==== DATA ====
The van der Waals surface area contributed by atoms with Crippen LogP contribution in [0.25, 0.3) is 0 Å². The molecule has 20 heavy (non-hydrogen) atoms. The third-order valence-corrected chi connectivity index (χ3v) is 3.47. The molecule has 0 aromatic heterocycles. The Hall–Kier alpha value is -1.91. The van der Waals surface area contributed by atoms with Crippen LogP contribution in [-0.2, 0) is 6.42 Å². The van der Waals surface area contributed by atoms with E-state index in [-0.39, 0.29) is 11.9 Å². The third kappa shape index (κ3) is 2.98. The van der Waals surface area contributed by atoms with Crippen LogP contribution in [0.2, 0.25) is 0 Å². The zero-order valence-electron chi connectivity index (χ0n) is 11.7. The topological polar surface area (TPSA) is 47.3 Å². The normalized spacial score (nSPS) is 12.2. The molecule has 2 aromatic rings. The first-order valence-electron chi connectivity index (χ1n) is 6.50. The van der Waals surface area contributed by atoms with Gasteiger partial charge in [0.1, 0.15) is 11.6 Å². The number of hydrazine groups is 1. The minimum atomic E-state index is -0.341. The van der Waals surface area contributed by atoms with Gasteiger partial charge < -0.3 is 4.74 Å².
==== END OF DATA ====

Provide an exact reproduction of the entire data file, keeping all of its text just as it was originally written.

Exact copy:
The van der Waals surface area contributed by atoms with Crippen LogP contribution in [0.25, 0.3) is 0 Å². The molecule has 20 heavy (non-hydrogen) atoms. The third-order valence-corrected chi connectivity index (χ3v) is 3.47. The molecule has 0 aromatic heterocycles. The Hall–Kier alpha value is -1.91. The van der Waals surface area contributed by atoms with Crippen LogP contribution in [-0.2, 0) is 6.42 Å². The van der Waals surface area contributed by atoms with E-state index in [-0.39, 0.29) is 11.9 Å². The third kappa shape index (κ3) is 2.98. The van der Waals surface area contributed by atoms with Crippen LogP contribution in [0.2, 0.25) is 0 Å². The zero-order valence-electron chi connectivity index (χ0n) is 11.7. The topological polar surface area (TPSA) is 47.3 Å². The normalized spacial score (nSPS) is 12.2. The molecule has 2 aromatic rings. The first-order valence-electron chi connectivity index (χ1n) is 6.50. The van der Waals surface area contributed by atoms with Gasteiger partial charge in [0.1, 0.15) is 11.6 Å². The number of hydrazine groups is 1. The minimum atomic E-state index is -0.341. The van der Waals surface area contributed by atoms with Gasteiger partial charge < -0.3 is 4.74 Å².